Negotiation 101: Five Tips to Negotiate Successfully
Since the end of bad economic news doesn’t seem to be in sight, now is the perfect opportunity for you to renegotiate the terms of your lease. Renegotiating is not easy but it is certainly possible. The following are five helpful negotiating tips:
1. Start early. One of the biggest mistakes that tenants make is waiting too late to start the negotiation process. If you wait until your lease is almost up, you’ve essentially pinned yourself in a corner and you either have to take the owner’s offer, or end up on the street. Approach the owner about six months to a year before your lease is up. And if you don’t have any luck, at least you’ll have plenty of time to look for new space.
2. Do your homework. If you come to the table unprepared, you can count on not getting what you want. Make sure you do your research on your owner before you start to negotiate and pay special attention to vacancy rates and rental rates in comparable buildings.
3. Start high! Ask for everything that you could ever want in the beginning. To move the negotiation forward, you are more than likely going to have to scale back on what you want. But if you go in asking for the minimum, you’ll end up with much less. On the other hand, if you start out with very lofty requirements, you and the owner can probably trim those requests down and you’ll end up right where you need to be.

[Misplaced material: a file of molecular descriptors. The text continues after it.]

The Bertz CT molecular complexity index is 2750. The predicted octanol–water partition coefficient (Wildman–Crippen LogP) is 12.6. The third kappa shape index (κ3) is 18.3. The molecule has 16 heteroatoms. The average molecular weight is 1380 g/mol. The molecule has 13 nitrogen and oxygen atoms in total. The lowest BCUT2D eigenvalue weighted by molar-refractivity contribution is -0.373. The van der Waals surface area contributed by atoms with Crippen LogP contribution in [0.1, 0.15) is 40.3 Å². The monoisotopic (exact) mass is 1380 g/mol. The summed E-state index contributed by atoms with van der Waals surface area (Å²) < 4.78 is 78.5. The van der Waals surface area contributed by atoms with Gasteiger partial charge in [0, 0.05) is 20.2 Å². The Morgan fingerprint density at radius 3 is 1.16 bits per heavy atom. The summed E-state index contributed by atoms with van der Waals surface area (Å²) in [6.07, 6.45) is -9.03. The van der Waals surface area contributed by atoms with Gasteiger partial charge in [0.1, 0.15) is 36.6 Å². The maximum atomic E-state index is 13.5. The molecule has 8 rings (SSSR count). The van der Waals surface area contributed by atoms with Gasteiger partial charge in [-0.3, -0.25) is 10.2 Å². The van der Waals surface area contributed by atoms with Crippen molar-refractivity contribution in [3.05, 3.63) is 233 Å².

4. Be flexible. The last thing you want to do is “blow a deal out of the water,” meaning that because of your inflexibility, the owner decides that instead of caving in to your unreasonable demands, it will withdraw from negotiations. Be stern when negotiating but also remember to be flexible.
5. Resist feeling sympathetic. When negotiating, an owner will sometimes try to soften you up by telling you how difficult of a time it’s having managing its buildings. The hope is that you’ll sympathize with its position and give in on some of your demands. Don’t fall for it! As a tenant, you’ve got your own set of problems and do not need to be burdened by the owner’s setbacks. If this happens to you, acknowledge the owner’s problem, but also express your concerns about your situation and use that as a starting point for solid two-way negotiations.